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BYAS Greenhouse vegetables Plant row Grow with Led Light Indoor Farm Technology
Image credit: kynny / iStock

Biological innovation is key to the economic & environmental sustainability of CEA

January 6, 2021

Editor’s note: Leonard Lerer is founder and CEO at Back of the Yards Algae Sciences (BYAS), a Chicago, US-based biotech company developing sustainable novel ingredients derived from algae.

BYAS is a graduate of the GROW Impact Accelerator, which is affiliated with AFN’s parent company AgFunder.

As the global population rapidly urbanizes, we need to move our agricultural production to within urban and peri-urban areas. The environmental and social costs of large-scale, industrial farming are huge, and include the fallout from widespread pesticide and chemical use, the depletion of land resources, and the progressive depopulation of rural areas.

In regions where land is at a premium or climatic conditions are not favorable for outdoor farming, the only alternative is the controlled environment agriculture (CEA) ‘plant factory’ – whether an indoor, vertical, or greenhouse-based facility.

The advantage of CEA is clear: safer, standardized, pesticide-free produce with short delivery ‘circuits’ that are less polluting.

The flipside is that the jury is still out as to whether indoor or vertically farmed produce can be considered especially sustainable given lighting energy costs in particular. If these energy input costs could be reduced, then the door opens to using vertical farming as a production system for food staples such as wheat, corn, and soy.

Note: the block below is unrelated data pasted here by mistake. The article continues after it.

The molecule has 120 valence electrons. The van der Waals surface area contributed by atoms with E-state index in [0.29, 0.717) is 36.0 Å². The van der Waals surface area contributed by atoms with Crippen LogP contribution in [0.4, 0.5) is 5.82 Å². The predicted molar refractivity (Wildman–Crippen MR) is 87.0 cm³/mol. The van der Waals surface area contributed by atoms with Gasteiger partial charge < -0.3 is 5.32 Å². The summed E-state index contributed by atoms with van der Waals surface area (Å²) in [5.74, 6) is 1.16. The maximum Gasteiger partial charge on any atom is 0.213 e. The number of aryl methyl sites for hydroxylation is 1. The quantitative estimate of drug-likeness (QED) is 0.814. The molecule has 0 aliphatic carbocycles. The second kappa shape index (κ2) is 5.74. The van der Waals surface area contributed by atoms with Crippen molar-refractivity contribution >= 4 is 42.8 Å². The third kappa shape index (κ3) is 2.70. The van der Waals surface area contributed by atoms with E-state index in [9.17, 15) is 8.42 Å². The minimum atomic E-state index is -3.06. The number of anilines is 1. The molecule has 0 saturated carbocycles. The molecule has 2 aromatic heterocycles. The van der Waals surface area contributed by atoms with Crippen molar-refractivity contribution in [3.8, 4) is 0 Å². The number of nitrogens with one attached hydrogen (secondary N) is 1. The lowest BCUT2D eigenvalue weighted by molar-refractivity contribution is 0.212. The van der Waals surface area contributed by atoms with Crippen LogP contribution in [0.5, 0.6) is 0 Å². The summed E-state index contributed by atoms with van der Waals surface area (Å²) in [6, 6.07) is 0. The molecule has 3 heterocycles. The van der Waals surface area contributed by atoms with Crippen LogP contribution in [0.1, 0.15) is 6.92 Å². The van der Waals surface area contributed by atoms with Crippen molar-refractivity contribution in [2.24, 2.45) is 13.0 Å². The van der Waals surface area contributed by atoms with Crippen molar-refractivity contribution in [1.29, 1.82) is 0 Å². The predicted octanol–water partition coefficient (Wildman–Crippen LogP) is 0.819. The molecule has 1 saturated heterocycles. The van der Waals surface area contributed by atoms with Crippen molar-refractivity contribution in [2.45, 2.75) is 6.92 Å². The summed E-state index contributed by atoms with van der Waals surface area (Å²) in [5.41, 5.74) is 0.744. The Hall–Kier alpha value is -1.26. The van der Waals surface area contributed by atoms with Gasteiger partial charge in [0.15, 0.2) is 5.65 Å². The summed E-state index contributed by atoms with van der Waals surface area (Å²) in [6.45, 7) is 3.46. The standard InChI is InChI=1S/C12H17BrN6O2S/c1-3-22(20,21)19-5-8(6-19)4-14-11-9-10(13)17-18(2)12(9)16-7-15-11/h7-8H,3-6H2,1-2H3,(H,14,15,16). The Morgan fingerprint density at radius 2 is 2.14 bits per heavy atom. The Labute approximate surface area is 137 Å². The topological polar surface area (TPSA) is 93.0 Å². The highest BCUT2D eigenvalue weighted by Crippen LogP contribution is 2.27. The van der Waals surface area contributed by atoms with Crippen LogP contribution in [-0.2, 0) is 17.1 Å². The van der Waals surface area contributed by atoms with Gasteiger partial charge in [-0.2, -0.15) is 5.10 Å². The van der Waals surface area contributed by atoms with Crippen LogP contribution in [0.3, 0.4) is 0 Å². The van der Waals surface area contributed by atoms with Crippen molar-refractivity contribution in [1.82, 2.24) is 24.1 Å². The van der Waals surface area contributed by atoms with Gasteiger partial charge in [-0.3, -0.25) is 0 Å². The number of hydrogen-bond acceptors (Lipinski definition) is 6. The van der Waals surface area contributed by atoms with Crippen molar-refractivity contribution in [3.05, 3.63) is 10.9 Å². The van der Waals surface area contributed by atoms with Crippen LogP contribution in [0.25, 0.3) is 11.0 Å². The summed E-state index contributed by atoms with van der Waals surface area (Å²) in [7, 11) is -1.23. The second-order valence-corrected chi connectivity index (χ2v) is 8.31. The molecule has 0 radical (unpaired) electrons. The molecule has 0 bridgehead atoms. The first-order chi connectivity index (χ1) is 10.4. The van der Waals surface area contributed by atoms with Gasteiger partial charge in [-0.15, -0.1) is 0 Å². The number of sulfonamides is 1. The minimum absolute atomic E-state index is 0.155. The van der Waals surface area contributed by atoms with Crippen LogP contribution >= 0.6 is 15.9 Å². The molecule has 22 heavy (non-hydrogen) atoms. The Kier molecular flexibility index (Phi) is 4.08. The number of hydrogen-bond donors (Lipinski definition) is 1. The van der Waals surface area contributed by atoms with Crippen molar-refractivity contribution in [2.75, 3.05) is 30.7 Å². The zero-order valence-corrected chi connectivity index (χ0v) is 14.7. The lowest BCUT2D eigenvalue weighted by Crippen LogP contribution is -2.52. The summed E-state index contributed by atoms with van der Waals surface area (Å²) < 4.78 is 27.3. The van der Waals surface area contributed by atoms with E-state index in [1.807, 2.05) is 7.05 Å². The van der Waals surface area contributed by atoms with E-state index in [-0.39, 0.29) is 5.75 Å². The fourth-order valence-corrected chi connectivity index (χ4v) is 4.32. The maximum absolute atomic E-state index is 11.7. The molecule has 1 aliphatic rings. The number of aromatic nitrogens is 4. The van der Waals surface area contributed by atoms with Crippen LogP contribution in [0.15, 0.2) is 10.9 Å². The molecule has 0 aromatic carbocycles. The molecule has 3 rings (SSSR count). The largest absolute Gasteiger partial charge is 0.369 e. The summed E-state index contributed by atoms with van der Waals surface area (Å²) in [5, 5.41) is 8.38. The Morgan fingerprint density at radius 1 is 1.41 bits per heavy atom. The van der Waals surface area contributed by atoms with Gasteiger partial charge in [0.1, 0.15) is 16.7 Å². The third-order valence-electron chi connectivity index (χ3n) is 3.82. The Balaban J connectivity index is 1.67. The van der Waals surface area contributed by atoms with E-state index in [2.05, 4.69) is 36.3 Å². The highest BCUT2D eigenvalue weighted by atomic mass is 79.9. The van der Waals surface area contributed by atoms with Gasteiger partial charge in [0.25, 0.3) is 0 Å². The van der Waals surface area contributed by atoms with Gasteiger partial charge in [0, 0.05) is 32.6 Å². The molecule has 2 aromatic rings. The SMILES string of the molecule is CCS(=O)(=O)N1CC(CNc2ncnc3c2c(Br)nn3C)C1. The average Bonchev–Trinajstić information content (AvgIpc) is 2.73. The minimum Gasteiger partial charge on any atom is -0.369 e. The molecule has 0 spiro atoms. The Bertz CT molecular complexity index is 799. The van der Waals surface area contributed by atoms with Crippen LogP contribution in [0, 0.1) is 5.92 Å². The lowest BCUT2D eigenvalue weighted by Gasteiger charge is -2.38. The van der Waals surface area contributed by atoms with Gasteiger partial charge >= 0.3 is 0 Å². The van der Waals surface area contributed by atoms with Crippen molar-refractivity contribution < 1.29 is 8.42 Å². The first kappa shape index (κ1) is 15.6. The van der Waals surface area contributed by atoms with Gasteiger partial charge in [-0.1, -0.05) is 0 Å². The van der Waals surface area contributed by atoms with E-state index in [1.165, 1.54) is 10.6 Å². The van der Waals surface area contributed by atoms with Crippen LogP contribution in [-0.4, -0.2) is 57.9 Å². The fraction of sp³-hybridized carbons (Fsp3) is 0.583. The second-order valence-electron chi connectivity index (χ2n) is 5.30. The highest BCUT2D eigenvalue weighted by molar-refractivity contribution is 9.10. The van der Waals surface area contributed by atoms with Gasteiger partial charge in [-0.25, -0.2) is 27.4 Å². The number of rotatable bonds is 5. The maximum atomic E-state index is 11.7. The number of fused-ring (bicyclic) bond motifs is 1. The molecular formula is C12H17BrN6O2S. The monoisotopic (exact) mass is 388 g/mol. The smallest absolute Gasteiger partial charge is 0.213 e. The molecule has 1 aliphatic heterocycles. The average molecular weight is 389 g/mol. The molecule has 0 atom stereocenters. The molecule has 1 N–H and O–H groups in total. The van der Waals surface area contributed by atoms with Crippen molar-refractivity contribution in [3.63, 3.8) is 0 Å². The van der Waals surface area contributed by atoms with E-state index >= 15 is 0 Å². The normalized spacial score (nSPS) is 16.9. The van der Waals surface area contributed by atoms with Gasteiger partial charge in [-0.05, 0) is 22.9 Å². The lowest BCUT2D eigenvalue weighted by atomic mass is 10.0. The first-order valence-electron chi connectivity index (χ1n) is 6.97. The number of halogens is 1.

The current energy use reduction effort in CEA is largely focused on improving lighting technology with the goal of greater energy efficiency and ‘tuning’ light frequencies to the photosynthetic needs of plants. But perhaps there are other approaches to support the transition of indoor and vertical farming into an incontrovertible part of the urban food chain?

Recently published research from BYAS offers the exciting prospect of moving vertical farming past the economic and environmental sustainability barrier. This is the opportunity to transform indoor and vertical farming from simply a source of leafy greens, vegetables, and small fruits into a real, long-term pillar of urban food security.

At the heart of this promising approach is the application of an algae-based biostimulant to significantly reduce growing time, thereby saving energy and increasing profitability. After more than two years of intensive research, BYAS has developed a proprietary microalgae extract that shortens the time between planting and harvesting in leafy greens and vegetables. This phycocyanin-rich spirulina extract (PRSE) is part of the BYAS portfolio of alternative proteins, including food colorants and plant-based meat ingredients.

Published research shows that PRSE is effective as a biostimulant in hydroponics, improving growth, yield, and quality of lettuce while cutting maturation time by six days (about 21%.) PRSE-treated lettuce showed a 12.5% increase in yield, a 22% increase in photosynthetic efficiency, a mean increase of 2.6 cm in leaf length and 2.2cm in basal stem diameter. In a shelf-life test, wilting was seen two to three days after it was observed in control groups. The treated groups were a brighter green (specifically 17% brighter and 75% greener) and better tasting. They had firmer texture, stronger aroma, and more intense flavor than the untreated group, according to an independent certification agency.

Using high-performance liquid chromatography analysis, the BYAS team also examined nutrient content showing that PRSE-treated lettuce had 30% more of the flavonoid, quercetin.

Natural biostimulants offer vertical farmers a new avenue for reducing energy inputs, while the improvement in product quality will assist in improving profitability by ensuring better selling prices. The most exciting aspect of developing natural biostimulants specifically for vertical farming is the possibility to extend the indoor farming sector into row crops as food staples, ensuring not only better and more secure food supplies for urban populations, but also protecting the planet.

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